• Italian Grand Prix

Third enough for Lauda's first title

ESPNF1 Staff
August 17, 1975
Niki Lauda celebrates his first title alongside team-mate and race winner Clay Regazzoni © Sutton Images
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Niki Lauda secured his first world title by taking third place at the Italian Grand Prix, and the partisan Monza crowd was made even happier when Lauda's Ferrari team-mate Clay Regazzoni won the race. Ferrari wrapped up its first constrcutors' title since 1964 for good measure.

Lauda went into the weekend needing only a point, and only Carlos Reutemann could catch him, but he needed to win the last two races and hope Lauda failed to score. As it was, Reutemann came fourth.

There were several changes to the driver line-up, as well as the absence of Penske who stayed away following the death of Mark Donohue in Austria. Arturo Merzario replaced the injured Wilson Fittipaldi in the Copersucar, 26-year-old Pirelli test driver Renzo Zorzi took the second Williams seat in the absence of Ian Ashley, while John Surtees decided to withdraw his team from the final two races.

Max Mosley, March's engineering director, was more worried how Vittorio Brambilla, who had crashed his March as he celebrated victory in Austria, would cope with the pressure from his local crowd. "We've put an extra car in the transporter," he said. "I have a feeling that by the end of practice we'll need it." As it was, Brambilla's car failed to make it off the grid.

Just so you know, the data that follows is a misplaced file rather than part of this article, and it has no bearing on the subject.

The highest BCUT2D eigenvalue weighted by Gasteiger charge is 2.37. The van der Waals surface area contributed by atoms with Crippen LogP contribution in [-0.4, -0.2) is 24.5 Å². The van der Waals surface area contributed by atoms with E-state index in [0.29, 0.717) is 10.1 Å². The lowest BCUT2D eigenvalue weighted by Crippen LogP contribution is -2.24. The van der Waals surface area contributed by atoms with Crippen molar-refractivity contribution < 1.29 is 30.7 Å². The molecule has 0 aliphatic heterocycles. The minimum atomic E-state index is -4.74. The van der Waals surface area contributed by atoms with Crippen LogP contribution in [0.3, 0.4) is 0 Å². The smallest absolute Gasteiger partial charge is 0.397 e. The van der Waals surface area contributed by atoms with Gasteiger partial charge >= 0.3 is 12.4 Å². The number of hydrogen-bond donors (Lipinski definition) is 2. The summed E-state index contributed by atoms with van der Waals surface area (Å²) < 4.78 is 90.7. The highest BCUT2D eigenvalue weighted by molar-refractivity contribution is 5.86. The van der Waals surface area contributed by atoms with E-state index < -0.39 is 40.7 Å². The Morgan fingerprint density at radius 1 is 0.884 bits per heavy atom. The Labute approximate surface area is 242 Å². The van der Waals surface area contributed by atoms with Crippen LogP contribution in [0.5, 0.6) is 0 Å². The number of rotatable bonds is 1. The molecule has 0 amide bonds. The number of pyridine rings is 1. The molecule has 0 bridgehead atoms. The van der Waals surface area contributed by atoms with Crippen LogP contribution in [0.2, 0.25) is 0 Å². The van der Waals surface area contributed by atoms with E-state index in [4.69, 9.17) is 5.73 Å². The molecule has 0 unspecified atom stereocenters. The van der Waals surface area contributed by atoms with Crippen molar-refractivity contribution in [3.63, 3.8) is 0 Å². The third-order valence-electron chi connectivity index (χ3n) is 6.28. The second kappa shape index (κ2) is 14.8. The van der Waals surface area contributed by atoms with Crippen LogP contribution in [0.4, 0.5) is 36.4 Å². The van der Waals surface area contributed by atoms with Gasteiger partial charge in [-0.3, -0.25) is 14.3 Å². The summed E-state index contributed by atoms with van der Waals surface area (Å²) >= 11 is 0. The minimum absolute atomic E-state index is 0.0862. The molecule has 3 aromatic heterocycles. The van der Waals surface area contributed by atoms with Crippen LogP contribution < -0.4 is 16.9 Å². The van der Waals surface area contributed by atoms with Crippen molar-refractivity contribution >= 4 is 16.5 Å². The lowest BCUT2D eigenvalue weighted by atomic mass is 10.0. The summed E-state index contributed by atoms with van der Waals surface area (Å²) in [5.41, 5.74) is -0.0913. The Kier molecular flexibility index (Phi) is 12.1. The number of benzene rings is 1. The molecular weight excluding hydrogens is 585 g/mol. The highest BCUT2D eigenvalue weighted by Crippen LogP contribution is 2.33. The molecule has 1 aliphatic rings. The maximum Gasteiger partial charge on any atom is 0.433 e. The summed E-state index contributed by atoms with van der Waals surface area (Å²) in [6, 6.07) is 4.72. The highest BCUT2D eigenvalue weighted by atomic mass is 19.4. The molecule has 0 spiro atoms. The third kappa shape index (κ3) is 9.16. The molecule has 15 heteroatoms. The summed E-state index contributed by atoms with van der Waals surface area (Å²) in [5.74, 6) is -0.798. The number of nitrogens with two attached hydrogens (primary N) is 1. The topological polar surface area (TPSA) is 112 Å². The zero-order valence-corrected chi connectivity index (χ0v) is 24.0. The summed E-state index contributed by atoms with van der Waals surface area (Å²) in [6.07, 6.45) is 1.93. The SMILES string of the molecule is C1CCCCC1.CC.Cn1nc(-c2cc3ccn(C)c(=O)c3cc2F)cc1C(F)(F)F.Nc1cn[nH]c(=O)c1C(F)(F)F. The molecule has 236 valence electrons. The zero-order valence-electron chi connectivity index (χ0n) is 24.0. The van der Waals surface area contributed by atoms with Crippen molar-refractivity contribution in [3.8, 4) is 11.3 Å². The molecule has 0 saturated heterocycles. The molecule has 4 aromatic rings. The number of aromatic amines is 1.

The Ferraris dominated practice, with the previous champion Emerson Fittipaldi joining them on the front row.

Race day was so wet that for a time the cancellation of the grand prix was a real threat. But the rain stopped just in time.

The first lap produced a multi-car pile-up at the first chicane immediately behind Regazzoni and Lauda. The initial collision blocked the track and then other cars smashed into the stricken cars. Four drivers retired there and then or within a few laps as a result.

Regazzoni moved clear and then Fittpaldi chased down Lauda, who was struggling with over-steering issues, and passed him six laps from the end. Lauda offered little fight, aware it was more important to finish in the points than risk an accident defending his position. Fittipaldi duly completed his third successive second place at Monza.

James Hunt, in a new Hesketh, came fifth after being forced down an escape road as he battled for third with Fittipaldi.

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